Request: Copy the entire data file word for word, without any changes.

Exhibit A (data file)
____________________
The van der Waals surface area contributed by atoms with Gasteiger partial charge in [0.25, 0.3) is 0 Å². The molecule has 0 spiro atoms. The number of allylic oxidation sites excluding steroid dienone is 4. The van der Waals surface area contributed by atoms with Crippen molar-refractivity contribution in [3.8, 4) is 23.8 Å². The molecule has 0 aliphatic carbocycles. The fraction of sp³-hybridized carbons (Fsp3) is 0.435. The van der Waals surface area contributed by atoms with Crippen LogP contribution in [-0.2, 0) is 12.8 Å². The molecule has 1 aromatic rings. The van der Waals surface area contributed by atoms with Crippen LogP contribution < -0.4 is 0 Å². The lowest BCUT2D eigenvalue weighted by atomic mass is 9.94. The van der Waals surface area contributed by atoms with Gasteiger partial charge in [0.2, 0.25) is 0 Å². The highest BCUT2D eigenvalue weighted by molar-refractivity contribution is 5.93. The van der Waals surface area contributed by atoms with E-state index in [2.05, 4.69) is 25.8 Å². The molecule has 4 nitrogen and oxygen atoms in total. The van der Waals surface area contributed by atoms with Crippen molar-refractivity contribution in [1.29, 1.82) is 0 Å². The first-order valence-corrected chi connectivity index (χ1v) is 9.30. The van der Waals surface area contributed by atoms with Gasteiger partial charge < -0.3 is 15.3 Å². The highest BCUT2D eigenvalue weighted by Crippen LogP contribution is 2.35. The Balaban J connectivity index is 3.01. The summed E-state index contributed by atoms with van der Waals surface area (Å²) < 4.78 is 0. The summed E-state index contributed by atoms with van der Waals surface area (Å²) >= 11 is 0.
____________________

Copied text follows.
The van der Waals surface area contributed by atoms with Gasteiger partial charge in [0.25, 0.3) is 0 Å². The molecule has 0 spiro atoms. The number of allylic oxidation sites excluding steroid dienone is 4. The van der Waals surface area contributed by atoms with Crippen molar-refractivity contribution in [3.8, 4) is 23.8 Å². The molecule has 0 aliphatic carbocycles. The fraction of sp³-hybridized carbons (Fsp3) is 0.435. The van der Waals surface area contributed by atoms with Crippen LogP contribution in [-0.2, 0) is 12.8 Å². The molecule has 1 aromatic rings. The van der Waals surface area contributed by atoms with Crippen LogP contribution < -0.4 is 0 Å². The lowest BCUT2D eigenvalue weighted by atomic mass is 9.94. The van der Waals surface area contributed by atoms with Gasteiger partial charge in [0.2, 0.25) is 0 Å². The highest BCUT2D eigenvalue weighted by molar-refractivity contribution is 5.93. The van der Waals surface area contributed by atoms with E-state index in [2.05, 4.69) is 25.8 Å². The molecule has 4 nitrogen and oxygen atoms in total. The van der Waals surface area contributed by atoms with Crippen molar-refractivity contribution in [1.29, 1.82) is 0 Å². The first-order valence-corrected chi connectivity index (χ1v) is 9.30. The van der Waals surface area contributed by atoms with Gasteiger partial charge < -0.3 is 15.3 Å². The highest BCUT2D eigenvalue weighted by Crippen LogP contribution is 2.35. The Balaban J connectivity index is 3.01. The summed E-state index contributed by atoms with van der Waals surface area (Å²) < 4.78 is 0. The summed E-state index contributed by atoms with van der Waals surface area (Å²) >= 11 is 0.